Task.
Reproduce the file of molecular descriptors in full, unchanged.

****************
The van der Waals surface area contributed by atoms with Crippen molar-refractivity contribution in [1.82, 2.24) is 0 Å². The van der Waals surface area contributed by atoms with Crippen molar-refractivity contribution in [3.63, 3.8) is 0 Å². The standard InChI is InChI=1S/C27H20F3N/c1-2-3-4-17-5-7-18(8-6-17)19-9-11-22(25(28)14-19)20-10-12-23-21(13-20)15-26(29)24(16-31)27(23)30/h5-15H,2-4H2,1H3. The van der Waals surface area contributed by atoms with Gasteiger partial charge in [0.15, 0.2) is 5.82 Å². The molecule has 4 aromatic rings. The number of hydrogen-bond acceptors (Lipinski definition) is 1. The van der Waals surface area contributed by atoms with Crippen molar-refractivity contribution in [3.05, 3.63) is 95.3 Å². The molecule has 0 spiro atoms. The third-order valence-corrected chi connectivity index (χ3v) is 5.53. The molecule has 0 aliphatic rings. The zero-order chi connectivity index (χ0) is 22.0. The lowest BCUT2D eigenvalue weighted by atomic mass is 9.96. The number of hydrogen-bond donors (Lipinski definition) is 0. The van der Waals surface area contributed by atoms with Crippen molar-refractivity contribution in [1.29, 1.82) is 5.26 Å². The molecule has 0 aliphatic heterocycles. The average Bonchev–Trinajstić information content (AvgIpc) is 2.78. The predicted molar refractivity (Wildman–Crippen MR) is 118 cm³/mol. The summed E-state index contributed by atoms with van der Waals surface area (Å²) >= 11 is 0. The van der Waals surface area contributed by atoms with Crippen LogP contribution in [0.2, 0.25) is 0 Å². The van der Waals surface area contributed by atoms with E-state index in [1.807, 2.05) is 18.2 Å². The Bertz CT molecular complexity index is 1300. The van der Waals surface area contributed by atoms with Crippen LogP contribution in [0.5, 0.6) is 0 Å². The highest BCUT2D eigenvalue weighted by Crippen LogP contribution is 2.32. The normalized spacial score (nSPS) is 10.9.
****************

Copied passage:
The van der Waals surface area contributed by atoms with Crippen molar-refractivity contribution in [1.82, 2.24) is 0 Å². The van der Waals surface area contributed by atoms with Crippen molar-refractivity contribution in [3.63, 3.8) is 0 Å². The standard InChI is InChI=1S/C27H20F3N/c1-2-3-4-17-5-7-18(8-6-17)19-9-11-22(25(28)14-19)20-10-12-23-21(13-20)15-26(29)24(16-31)27(23)30/h5-15H,2-4H2,1H3. The van der Waals surface area contributed by atoms with Gasteiger partial charge in [0.15, 0.2) is 5.82 Å². The molecule has 4 aromatic rings. The number of hydrogen-bond acceptors (Lipinski definition) is 1. The van der Waals surface area contributed by atoms with Crippen molar-refractivity contribution in [3.05, 3.63) is 95.3 Å². The molecule has 0 spiro atoms. The third-order valence-corrected chi connectivity index (χ3v) is 5.53. The molecule has 0 aliphatic rings. The zero-order chi connectivity index (χ0) is 22.0. The lowest BCUT2D eigenvalue weighted by atomic mass is 9.96. The number of hydrogen-bond donors (Lipinski definition) is 0. The van der Waals surface area contributed by atoms with Crippen molar-refractivity contribution in [1.29, 1.82) is 5.26 Å². The molecule has 0 aliphatic heterocycles. The average Bonchev–Trinajstić information content (AvgIpc) is 2.78. The predicted molar refractivity (Wildman–Crippen MR) is 118 cm³/mol. The summed E-state index contributed by atoms with van der Waals surface area (Å²) >= 11 is 0. The van der Waals surface area contributed by atoms with Crippen LogP contribution in [0.2, 0.25) is 0 Å². The van der Waals surface area contributed by atoms with E-state index in [1.807, 2.05) is 18.2 Å². The Bertz CT molecular complexity index is 1300. The van der Waals surface area contributed by atoms with Crippen LogP contribution in [0.5, 0.6) is 0 Å². The highest BCUT2D eigenvalue weighted by Crippen LogP contribution is 2.32. The normalized spacial score (nSPS) is 10.9.